• September 18, 2019

City begins debt projects designs - Odessa American: City Of Odessa

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City begins debt projects designs

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Posted: Sunday, August 18, 2019 6:00 am

The City Council approved taking on $93 million in additional debt Tuesday, and now begins the phase of design work for the numerous capital improvement projects that debt is expected to pay for.

Council members say the debt is being taken on to address needed capital improvement projects in the city. This includes a new fire station in north Odessa, a new animal shelter, the rehabilitation of Floyd Gwin Park and the widening of part of Faudree Road.

As far as a timeline for when these improvements will get done, City Manager Michael Marrero said they will begin the design phase on these projects to give them a better idea of what that will look like.

“ So fire and police and parks will begin work on their side, and all of that will be to begin the design phase on a lot of these projects,” Marrero said. “The design phase will really kind of set the real schedule, because we’ve got to look at what it will take to do certain projects.”

Certain projects, like the widening of Faudree Road from Highway 191 to Yukon Road, involve preliminary steps like right-of-way acquisition and design for drainage, Marrero said, so that phase will give a better idea of what the schedule will look like as far as its completion.

There was some concern expressed by former Council Member Mike Gardner over what the money would actually be used for, but an information sheet on the city’s website lists in detail what the money would be spent on and how much each project could cost, and Mayor David Turner said it’s stated in the writing of the debt issuance how the money will be used.

“ We’re gonna use it for what we said,” Turner said. “There is a little bit of uncertainty as far as how much everything is going to cost, because once you go out for bid you find out the exact numbers. We feel comfortable with those numbers and that’s what we’re going to use it for.”

There is a disclaimer in the information about where the money will be spent stating that the city reserves the right to prioritize projects based on costs and circumstances at the time of construction.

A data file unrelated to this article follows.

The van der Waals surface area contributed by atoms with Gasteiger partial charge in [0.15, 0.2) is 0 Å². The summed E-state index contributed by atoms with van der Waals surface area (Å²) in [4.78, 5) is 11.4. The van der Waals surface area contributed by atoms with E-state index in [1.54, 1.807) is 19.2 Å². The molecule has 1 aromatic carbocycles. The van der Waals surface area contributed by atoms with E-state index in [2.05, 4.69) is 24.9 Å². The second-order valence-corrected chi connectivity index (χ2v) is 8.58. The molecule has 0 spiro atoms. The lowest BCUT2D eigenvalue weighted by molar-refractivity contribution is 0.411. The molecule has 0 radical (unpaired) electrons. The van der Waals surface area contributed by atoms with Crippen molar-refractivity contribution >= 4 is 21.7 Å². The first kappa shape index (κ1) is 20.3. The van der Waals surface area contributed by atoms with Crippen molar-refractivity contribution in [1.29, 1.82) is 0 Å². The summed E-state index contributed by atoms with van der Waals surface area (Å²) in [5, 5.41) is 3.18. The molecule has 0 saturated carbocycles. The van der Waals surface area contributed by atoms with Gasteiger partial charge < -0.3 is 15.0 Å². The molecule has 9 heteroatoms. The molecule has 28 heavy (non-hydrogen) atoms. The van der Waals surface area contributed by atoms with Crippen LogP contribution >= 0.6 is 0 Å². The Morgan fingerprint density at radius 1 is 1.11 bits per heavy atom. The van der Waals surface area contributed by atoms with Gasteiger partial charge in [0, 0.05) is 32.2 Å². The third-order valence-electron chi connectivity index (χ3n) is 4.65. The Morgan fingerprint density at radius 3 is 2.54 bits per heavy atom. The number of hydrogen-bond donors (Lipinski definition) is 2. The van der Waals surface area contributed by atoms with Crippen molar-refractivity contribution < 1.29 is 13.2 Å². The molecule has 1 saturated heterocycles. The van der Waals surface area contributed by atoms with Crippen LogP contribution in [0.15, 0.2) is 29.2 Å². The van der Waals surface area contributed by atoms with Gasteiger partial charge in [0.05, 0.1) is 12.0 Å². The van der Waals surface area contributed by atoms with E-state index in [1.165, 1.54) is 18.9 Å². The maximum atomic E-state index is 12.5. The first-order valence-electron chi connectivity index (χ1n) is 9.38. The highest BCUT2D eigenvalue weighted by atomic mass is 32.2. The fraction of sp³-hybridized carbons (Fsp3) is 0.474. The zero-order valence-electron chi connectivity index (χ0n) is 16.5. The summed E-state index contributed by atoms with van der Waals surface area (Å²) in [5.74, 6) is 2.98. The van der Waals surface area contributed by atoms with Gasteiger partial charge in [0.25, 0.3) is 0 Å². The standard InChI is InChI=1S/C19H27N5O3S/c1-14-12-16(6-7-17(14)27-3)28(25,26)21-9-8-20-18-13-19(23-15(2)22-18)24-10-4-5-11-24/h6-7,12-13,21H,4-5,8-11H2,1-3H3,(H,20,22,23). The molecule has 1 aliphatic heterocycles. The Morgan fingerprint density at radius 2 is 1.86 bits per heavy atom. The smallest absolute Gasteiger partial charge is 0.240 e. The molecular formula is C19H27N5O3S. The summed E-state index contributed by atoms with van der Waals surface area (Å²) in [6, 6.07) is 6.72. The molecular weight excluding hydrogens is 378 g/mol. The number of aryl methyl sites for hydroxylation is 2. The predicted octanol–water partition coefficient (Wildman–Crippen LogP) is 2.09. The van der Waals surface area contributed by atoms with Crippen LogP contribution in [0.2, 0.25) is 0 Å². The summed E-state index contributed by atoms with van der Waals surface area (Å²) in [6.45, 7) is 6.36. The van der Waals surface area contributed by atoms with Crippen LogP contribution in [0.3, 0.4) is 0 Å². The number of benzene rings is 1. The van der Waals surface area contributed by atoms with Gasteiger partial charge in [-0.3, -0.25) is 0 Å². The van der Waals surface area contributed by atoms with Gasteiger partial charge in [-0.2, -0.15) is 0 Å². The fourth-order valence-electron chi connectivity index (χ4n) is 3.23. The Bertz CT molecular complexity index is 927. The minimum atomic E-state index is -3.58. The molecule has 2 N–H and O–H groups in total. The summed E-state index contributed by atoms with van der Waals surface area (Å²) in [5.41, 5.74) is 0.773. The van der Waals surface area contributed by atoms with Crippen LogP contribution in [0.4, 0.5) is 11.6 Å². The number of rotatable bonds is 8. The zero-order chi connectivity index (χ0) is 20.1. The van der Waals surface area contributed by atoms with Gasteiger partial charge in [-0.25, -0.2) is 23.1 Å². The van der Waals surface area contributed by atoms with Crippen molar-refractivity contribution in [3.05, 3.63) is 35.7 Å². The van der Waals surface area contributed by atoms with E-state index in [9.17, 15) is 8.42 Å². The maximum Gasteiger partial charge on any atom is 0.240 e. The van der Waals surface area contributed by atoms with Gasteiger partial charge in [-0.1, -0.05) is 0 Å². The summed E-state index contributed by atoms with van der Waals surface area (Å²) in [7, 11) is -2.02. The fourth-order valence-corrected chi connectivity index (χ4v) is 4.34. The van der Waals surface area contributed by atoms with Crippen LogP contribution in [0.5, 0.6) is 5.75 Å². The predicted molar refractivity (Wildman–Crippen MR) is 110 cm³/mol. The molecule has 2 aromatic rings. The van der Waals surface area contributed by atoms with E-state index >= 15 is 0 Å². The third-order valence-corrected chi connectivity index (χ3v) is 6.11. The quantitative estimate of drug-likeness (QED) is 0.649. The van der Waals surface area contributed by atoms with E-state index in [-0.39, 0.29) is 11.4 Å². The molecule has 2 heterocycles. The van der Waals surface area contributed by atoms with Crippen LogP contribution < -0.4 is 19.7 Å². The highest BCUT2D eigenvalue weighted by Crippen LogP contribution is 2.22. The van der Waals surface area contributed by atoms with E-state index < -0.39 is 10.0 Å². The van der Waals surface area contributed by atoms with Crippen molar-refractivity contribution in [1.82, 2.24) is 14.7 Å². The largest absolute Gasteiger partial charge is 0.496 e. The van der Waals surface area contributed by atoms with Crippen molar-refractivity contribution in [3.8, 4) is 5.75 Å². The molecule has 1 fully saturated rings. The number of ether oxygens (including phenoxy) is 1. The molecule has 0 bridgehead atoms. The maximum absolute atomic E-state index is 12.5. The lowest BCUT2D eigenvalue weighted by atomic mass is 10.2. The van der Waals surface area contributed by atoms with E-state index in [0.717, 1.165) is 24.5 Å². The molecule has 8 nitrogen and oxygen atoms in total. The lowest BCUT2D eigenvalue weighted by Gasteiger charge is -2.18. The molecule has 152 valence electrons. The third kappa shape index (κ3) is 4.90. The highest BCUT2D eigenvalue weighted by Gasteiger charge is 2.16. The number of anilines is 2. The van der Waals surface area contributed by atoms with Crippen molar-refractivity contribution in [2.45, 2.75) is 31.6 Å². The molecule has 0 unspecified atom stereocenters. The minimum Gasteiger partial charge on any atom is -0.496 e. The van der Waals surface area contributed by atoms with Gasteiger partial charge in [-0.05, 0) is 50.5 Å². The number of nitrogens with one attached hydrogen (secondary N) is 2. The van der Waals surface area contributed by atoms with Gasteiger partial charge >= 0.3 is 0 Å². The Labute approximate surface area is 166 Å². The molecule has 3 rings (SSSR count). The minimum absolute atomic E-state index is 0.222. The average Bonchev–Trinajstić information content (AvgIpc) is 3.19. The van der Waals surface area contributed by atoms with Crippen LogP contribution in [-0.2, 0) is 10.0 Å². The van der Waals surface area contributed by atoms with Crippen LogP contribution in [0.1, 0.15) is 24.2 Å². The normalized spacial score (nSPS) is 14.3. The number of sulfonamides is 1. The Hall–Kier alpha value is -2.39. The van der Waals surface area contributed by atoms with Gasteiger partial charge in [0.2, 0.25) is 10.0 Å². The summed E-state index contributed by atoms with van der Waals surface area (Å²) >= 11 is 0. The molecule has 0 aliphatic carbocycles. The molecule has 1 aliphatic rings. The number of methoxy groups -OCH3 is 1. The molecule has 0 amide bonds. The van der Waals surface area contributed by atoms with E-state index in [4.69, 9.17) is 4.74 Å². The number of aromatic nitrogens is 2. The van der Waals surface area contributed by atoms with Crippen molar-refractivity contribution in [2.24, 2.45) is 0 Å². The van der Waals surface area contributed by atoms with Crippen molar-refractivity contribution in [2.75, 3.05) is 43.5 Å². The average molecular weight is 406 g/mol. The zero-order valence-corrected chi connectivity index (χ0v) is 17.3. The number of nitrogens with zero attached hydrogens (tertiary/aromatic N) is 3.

“ There was a little disclaimer that they presented that if we had something that happened to a road unexpectedly, through whatever cause, that that could be bumped up higher on that list,” District 3 Council Member Detra White said.

The only gray area for the debt spending right now, White said, would be possible construction costs.

“ Gardner was making it sound like we were going to take this money and spend it wherever, and that is not correct,” White said. “We have identified those funds for those specific projects, and the only thing that could be tweaked is going to be road repair if something comes up and one takes priority over some of the others.”

Turner said there were some facts they couldn’t even talk about before approving the debt issuance, like that the city is running out of ambulances. He said this couldn’t be talked about earlier due to rules about having to stay neutral about the debt issuance set by the city’s bond counsel.

“ There were three or four days we were running out of equipment,” Turner said. “With running out of ambulances and running out of equipment, that’s put us in a horrible bind and it hurts our insurance rates because they go off of run times.”

To help with those run times, the plan for fire includes a new fire station to be built on 87th Street in the Lawndale area, and a plan to rebuild fire station No. 6, currently at 3414 Brentwood Ave, at the intersection of Grandview and Maple Avenues, with additional bays for fire and EMS vehicles and an expanded fire marshal’s office and fire training division. The estimated cost for all of this is about $24 million.